3D/4D Ultrasound in Obstetrics, Gynecology and Infertility Narendra Malhotra, Kuldeep Singh
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Instruments and Scanning Techniqueschapter 1

 
HISTORY
  • A 3D machine uses different probes
  • The probe captures images in the 3 planes simultaneously
  • Scanning may be done by free hand technique
  • Automatic 3 plane scan by most machines
  • 1980's first 3D rendering pictures of fetus
  • 1990's section reconstruction as the orthogonal planes
  • 1991 volume rendering as translucent display
  • Computers to obtain images
  • 1993 3D with defocusing lens without computer
  • 1994 first surface rendered fetal images
  • 1996 real time ultrasound beam tracing without a computer.
 
BASICS OF 3D ULTRASOUND
  • 3D is volume visualization
  • Aim is to represent morphology of organ of interest in 3D space.
 
DEFOCUSING LENS METHOD (Flow chart 1.1)
  • Volume imaging or thick slice 3D imaging
  • Simple and lens expensive
  • Convex or linear probe with a defocusing lens on its surface
  • The lens diverges the beam
  • Resolution is poorer
  • All echoes within the diverged ultrasound beam are displayed
  • Hence a volume image is obtained
  • With probe solution a good visual perception of 3D structure is possible
    zoom view
    Flow chart 1.1: 3D imaging
    2
  • Sometimes high quality surface rendered images can also be possible
  • Real time observation of fetus possible
  • Difficult in obese patients and with less liquor
  • This is also sometimes referred as “Pseudo 3D” and alsmost all 2D machines can have this feature with joint one defocused lens mounted on a 2D probe.
 
VOLUME VISUALIZATION AND COMPUTER PROCESSING
  • Presently this is the method of choice for 3D and 4D imaging
  • It involves:
    • 3D data acquisition
    • 3D data sets construction
    • 3D data display on a 2D screen.
 
Acquisition of 3D Data
  • Movement of ultrasound probe
  • Large number of consecutive tomograms
  • Parallel fan like scanning
  • Free surface scanning and rotation
  • Automatic 3 D probes having a built in convex/sector probe which brings in a fan like manner
  • Tomogram is digitized
  • Fed into computer.
 
Construction of 3D Data Sets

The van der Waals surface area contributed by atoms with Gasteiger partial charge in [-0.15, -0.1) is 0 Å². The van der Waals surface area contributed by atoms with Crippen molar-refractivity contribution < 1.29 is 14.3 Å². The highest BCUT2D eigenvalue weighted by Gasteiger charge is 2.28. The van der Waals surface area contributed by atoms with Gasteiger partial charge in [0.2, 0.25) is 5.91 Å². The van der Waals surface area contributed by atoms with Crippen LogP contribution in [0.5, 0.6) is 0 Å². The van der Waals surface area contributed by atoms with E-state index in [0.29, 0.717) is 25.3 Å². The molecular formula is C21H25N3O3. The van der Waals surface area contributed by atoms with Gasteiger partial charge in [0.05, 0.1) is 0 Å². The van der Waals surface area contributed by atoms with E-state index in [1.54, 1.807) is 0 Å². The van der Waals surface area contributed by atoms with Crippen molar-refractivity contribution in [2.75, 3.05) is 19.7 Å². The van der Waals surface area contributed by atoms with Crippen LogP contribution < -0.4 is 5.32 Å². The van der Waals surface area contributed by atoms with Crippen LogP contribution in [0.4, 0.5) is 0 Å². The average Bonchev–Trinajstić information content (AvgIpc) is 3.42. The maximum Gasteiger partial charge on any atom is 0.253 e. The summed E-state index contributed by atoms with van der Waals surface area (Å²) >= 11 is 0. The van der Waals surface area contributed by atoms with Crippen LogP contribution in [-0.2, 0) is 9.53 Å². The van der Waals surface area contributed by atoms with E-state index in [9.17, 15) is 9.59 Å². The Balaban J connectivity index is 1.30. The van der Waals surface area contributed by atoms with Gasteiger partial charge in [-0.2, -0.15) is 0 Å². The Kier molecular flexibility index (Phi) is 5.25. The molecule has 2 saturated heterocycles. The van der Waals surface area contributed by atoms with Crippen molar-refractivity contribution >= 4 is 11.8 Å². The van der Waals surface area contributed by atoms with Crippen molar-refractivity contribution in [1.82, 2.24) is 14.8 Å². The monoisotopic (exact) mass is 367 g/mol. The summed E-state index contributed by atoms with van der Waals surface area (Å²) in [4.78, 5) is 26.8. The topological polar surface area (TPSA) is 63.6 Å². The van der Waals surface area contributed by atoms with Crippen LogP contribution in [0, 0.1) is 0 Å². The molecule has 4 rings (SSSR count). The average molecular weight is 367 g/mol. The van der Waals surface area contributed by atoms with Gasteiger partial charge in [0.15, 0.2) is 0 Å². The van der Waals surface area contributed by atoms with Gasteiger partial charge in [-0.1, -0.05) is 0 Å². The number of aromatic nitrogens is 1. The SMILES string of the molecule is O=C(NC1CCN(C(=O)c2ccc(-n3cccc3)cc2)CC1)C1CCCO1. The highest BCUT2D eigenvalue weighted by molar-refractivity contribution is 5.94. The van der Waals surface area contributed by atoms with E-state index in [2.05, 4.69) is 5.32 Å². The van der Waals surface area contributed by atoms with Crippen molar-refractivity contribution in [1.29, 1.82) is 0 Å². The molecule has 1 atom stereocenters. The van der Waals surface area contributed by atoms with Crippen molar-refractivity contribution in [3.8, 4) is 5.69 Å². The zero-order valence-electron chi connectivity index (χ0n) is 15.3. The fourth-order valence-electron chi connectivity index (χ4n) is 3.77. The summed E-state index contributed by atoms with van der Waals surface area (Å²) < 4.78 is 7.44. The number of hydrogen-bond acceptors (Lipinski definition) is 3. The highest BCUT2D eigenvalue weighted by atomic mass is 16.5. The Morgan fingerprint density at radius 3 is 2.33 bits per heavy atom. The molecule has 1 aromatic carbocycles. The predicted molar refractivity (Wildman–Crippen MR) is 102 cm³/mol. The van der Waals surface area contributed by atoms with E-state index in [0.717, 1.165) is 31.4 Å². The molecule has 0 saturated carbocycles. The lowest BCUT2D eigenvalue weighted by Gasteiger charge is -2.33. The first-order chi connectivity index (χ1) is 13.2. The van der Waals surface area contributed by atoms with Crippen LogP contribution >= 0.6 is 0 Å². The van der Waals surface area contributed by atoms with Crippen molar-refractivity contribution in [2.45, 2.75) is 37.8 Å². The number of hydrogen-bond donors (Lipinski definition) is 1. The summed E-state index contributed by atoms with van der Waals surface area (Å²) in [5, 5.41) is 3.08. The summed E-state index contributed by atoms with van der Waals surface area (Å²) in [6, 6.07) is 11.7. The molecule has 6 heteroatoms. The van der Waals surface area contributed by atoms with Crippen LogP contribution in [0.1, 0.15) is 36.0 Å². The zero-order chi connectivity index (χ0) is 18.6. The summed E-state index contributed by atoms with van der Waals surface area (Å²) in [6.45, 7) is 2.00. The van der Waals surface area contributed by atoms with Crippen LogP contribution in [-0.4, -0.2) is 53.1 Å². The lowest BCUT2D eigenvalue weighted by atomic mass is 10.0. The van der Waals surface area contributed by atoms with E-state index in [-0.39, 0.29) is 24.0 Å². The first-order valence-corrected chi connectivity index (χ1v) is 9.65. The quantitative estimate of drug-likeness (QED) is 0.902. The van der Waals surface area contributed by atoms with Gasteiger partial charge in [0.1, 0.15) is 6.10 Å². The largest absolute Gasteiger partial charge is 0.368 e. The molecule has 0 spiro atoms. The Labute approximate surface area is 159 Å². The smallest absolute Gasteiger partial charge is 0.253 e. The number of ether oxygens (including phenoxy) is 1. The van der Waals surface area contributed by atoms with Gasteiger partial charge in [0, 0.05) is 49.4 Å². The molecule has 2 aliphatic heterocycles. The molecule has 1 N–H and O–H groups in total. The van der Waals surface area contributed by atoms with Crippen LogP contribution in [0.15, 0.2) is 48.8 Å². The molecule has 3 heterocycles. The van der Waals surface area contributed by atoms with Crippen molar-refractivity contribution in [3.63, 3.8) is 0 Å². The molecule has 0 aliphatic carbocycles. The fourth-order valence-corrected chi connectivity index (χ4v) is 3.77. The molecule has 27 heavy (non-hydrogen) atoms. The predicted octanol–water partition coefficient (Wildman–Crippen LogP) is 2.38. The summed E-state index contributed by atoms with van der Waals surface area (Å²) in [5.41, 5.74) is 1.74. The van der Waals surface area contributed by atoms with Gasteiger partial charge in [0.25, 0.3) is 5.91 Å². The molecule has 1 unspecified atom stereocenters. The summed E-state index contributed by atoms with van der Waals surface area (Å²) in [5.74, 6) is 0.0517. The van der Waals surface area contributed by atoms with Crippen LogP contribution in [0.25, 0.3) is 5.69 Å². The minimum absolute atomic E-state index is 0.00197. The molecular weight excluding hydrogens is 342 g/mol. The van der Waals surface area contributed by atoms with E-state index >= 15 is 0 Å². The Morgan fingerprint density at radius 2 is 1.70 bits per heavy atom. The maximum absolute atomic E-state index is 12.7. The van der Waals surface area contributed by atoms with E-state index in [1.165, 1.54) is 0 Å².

• Data as many tomograms
  • These data are reconstructed into 3D data sets
  • 3D data sets are fed into computer
  • Interpolation and filtering to improve data quality
  • Now data is as volume elements or voxels
  • Each voxel is assigned a gray value or brightness value.
 
Display of 3D Data on a 2D Plane (Fig. 1.1)
  • Presented on a 2D display (Monitor)
  • Section reconstruction
  • Surface rendering
  • Volume rendering.
 
Section
  • Normally a 3D set is multiplanar representation
  • Information from all three planes that cut the voxel
  • Orthogonal to each other
  • These planes can be shifted and rotated
  • Like anatomic cross section pictures
  • Does not produce a 3D impression of that object.
 
Surface Rendering
  • Objects are extracted from voxel
  • Projected on a 2D plane3
    zoom view
    Fig. 1.1: Basics of a 2D probe with image as compared to a 3D probe with image
  • Surface rendered display
  • 3D data set can be rotated to view or change direction
  • Image is shaded to give a 3D appearance (done by dept cueing) (near components bright distant image components darker).
 
Volume Rendering
  • 3D data projected in 2D plane directly
  • Volume ray tracing method
  • A variety of images may be obtained
  • A still image may not have a 3D appearance
  • 3D appearance is seen by rotation.
 
REAL TIME 3D OR 4D IMAGING
  • Real time 3D is now possible with good frame rate
  • 3D volume can be imaged live with visualization of fetal movements and expressing (Yawning, etc.)
  • Also helpful in fetal echocardiography
  • 3D data acquisition and calculation and projection is done simultaneously
  • With real time 3D (4D) the viewing direction limited to that of the probe.
 
KRETZ (VOLUSON) TECHNIQUE (FIGS 1.2 TO 1.4)
  • Kretz technique Austria were the first to make available of the voluson 3D systems
  • Voluson 530D commercially available systems in late 1990's4
    zoom view
    Fig. 1.2A and B: 3D machine with probes
    zoom view
    Fig. 1.3: Transabdominal 3D probe
    5
    zoom view
    Fig. 1.4: Transvaginal 3D probe
  • Rapid developments have occurred in the last few years in hardware and software
  • Voluson 730 Pro with harmonics, stic, inversion, etc. features are new available commercially as state of the art ultrasound machine.
 
HOW TO DO 3D STEP BY STEP?
  • Proper equipment
  • Adequate training
  • Patience and sound knowledge
  • Select transducer for organ of interest (transabdominal, transvaginal, transrectal)
  • Liberal use of gel
  • Get a proper window by a 2D scan with the 3D probe. Ask patient to hold breath for 3D volume acquisition
  • If mechanical probe hold at area of interest 4 to 10 second
  • Free hand scanning with defocusing lens probe
  • Move probe slowly with small step size
  • Use smooth sweep with uniform velocity without tilling or twisting
  • Automatic probe to be hold with the target in view till the machine completes all three planes sweep
  • View planar slices (orthogonal planes)
  • Reorient anatomy by rotation (x, y or z)
  • Identify area of interest, review volume data
  • View the rendered image, free from artefacts
  • Ray costing, acquire nest volume if desired
  • Maximum or minimum projection6
  • Surface rendering
  • Threshold settings, use inversion, stic or whatever needed
  • Adjust view, use electronic scalpel, vocal if needed
  • Save and store
  • Save in rotation mode
  • Save as volume or surface rendered image
  • Print hard copy and archive images with volume
  • Save as AVI file on hard disk or as CD Rom or on attached VCR
  • View as 4D for fetal and same AVI 4D.